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How to get started in podcasting: editing the audio

Dan Miller | April 4, 2014
Once you've captured the audio, it's time to splice it all together and trim it down. Depending on the kind of podcast, you may also need to incorporate other audio--music, ambient sound, and other effects. Once again, here's how four podcasting vets--Christopher Breen (the Macworld Podcast); Editorial Director Jason Snell (The Incomparable); Erika Ensign (Verity!); and Chip Sudderth (The Two-Minute Time Lord)--get that done. (Warning: Ensign is a Windows user. But we still thought her overall workflow would be instructive for all podcasters, regardless of their preferred platform.)

Erika Ensign

Erika is a PC person and a one-time student of radio, TV, and film production, so she uses a program called Sony Movie Studio Platinum to do her podcast editing. ("I like the layout and the easy shortcuts and controls.") She simply removes the video tracks and works with the audio. She tried Audacity, but didn't like it. "It gets the job done, but I think it's ugly and unintuitive."

The show does have a theme song (a version of the Doctor Who theme as performed by the English band Traffic Experiment. She asked their permission to use it, which they kindly granted. "It's perfect for us, as it features female vocals."

She adds sound effects occasionally. (For example, when someone accidentally swears, she replaces it with the sound of the Doctor Who's sonic screwdriver). When transitioning from one segment to another, she use a the sound of a Vardan gun from the show.

She has a template saved in Movie Studio Platinum with tracks for music, sound effects, and separate audio files. The music track has the opening theme in roughly the spot it should be. The tracks for the separate audio files already have compression applied and the EQ tweaked for that particular participant's voice. She opens the template, saves it as the new episode, and deletes the tracks for the contributors who don't appear on that episode.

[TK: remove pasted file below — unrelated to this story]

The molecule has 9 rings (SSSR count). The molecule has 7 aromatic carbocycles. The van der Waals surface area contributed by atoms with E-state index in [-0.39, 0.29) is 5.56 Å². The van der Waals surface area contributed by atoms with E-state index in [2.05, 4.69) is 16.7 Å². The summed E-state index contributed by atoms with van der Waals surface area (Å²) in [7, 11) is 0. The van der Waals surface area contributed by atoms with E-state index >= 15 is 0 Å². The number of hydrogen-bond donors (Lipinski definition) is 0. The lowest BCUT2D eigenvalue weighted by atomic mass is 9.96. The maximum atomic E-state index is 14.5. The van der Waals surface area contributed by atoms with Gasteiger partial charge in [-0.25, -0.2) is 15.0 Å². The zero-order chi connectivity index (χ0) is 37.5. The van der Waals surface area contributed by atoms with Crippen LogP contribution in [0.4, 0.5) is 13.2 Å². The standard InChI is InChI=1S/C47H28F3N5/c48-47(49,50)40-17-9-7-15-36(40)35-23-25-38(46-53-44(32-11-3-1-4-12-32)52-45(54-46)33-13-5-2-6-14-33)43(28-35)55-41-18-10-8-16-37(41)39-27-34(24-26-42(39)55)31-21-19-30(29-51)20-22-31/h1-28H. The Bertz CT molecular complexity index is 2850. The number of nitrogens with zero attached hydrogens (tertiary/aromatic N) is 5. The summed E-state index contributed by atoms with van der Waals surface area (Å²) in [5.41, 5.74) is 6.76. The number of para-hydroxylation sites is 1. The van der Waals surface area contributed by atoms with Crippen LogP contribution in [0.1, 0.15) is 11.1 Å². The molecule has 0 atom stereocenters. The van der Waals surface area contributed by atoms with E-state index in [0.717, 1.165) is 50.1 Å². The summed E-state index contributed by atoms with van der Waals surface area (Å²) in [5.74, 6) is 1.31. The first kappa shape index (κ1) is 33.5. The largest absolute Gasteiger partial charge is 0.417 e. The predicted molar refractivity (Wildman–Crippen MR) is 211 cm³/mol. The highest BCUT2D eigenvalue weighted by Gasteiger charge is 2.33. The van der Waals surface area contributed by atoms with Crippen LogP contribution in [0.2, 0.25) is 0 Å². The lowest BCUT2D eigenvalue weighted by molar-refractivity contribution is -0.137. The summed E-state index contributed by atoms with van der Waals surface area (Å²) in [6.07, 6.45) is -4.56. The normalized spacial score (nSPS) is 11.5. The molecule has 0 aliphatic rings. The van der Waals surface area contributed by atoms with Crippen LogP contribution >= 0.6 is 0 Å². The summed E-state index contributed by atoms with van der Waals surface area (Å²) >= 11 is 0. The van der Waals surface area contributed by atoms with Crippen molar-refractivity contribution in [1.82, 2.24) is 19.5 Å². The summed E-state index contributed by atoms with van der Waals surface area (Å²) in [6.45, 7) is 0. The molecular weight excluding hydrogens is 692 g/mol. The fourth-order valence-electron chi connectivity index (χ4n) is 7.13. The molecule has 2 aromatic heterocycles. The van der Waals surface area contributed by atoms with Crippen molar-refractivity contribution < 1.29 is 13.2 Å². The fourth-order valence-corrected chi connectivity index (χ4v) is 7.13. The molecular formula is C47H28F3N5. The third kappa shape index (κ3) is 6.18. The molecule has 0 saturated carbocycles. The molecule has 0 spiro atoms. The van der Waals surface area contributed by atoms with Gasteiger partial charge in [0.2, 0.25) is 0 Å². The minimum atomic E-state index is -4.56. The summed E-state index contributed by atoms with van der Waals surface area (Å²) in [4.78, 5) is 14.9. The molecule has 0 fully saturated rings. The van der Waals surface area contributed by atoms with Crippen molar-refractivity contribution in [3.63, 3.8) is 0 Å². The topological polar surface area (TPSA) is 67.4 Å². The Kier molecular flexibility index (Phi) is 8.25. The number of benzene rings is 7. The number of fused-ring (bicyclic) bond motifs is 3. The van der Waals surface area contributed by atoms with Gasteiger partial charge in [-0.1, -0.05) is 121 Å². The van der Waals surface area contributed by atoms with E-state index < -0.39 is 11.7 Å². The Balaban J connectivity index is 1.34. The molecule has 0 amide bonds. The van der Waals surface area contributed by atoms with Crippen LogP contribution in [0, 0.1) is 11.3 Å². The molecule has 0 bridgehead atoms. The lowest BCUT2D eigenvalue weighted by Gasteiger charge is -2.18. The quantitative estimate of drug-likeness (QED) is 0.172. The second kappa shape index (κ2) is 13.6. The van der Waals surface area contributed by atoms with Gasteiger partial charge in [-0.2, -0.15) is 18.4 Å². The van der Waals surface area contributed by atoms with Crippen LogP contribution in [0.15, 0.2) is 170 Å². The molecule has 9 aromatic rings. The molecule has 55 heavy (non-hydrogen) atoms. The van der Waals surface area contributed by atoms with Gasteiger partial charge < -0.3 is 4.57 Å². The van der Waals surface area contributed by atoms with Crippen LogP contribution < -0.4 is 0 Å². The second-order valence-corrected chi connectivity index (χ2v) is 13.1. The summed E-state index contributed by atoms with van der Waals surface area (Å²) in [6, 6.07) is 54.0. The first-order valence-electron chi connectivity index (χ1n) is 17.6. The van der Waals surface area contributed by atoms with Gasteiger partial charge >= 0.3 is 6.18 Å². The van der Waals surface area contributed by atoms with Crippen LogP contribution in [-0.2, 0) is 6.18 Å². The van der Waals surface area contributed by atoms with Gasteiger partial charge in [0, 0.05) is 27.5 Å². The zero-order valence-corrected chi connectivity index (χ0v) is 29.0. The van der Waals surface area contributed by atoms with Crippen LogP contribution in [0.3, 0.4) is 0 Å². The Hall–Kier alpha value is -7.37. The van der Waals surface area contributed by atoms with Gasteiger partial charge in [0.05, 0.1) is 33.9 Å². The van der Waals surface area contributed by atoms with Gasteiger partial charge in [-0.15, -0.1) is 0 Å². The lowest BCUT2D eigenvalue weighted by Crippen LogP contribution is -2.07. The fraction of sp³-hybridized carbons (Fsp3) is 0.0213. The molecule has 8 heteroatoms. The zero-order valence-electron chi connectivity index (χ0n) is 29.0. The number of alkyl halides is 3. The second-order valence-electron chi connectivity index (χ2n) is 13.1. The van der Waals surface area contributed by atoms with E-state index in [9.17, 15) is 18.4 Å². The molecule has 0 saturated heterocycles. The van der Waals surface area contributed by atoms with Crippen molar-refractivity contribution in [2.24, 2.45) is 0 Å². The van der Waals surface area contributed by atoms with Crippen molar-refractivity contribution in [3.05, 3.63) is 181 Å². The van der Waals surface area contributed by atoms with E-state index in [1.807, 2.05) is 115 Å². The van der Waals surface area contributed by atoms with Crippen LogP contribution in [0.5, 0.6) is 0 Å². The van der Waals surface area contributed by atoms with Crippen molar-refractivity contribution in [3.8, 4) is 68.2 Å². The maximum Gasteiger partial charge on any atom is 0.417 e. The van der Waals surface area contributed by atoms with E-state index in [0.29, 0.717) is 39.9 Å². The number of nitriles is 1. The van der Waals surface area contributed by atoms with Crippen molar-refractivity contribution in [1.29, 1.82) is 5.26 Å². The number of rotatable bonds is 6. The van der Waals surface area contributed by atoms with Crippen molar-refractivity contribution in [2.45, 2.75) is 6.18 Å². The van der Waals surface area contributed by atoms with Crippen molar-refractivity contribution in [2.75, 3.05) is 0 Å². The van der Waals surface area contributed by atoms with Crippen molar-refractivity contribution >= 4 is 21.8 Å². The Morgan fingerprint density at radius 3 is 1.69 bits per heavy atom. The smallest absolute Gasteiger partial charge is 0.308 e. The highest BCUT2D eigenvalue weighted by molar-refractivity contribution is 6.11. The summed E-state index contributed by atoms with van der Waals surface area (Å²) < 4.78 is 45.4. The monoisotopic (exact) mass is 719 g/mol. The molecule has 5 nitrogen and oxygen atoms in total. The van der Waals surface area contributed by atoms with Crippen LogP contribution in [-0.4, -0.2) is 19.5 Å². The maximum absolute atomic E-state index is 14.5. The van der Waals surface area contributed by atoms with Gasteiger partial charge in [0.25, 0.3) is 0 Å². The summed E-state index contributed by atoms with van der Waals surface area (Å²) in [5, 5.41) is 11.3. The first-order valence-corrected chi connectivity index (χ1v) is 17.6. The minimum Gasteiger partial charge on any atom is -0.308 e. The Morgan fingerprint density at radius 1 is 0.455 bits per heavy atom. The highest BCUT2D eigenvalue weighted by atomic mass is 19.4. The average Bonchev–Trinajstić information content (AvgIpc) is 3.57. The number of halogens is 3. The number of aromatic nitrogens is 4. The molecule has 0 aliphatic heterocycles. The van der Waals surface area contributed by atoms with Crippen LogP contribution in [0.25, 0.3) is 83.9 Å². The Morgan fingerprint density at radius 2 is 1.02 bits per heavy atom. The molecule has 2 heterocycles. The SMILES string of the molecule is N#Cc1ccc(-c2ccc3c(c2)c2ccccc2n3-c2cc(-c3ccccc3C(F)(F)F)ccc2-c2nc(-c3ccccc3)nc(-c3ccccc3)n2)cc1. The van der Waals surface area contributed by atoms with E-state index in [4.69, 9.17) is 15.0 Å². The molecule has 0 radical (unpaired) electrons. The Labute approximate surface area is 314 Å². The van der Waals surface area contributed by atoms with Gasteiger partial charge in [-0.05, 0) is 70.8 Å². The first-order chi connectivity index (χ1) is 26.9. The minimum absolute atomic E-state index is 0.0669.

When she receives the MP3 files from that week's guests, she inserts them in the appropriate tracks, lines them up, trims off the extra chatter at the beginning and end, and adds the closing theme music. She also uses noise gates for any files that have distracting ambient noise. If there was a problem with Skype during the call, she'll edit out any downtime in the middle. She'll also check her notes to see if there were any offending background sounds that need attention.

She then renders the project as an MP3 at 96kbps.

Jason Snell

Like Chris Breen, Jason used to use GarageBand. But over time, he realized that it made it harder to edit podcasts quickly. (Since he does his podcast in his spare time, speed is of the essence.)

So he switched to Logic Pro X. It's a sophisticated audio editing app for music pros; in some ways, it's overkill for podcast editing. But "I'm two to three-times faster with the podcast than I was with GarageBand, so it was worth it."

His workflow goes like this: First, everybody sends him their files. (Most people just use Dropbox: He has a shared folder there that panelists can join.) He uses the conversion tools that come with Call Recorder to convert all files to an uncompressed audio file (AIFF). He then brings each individual file into Logic as its own track. He also imports the Call Recorder recording, which contains everyone else's voices as he heard them on Skype; he uses that track to sync up the conversation, so everybody's separately recorded tracks line up in the proper time. Once that's done, he deletes the Skype track from Logic.

 

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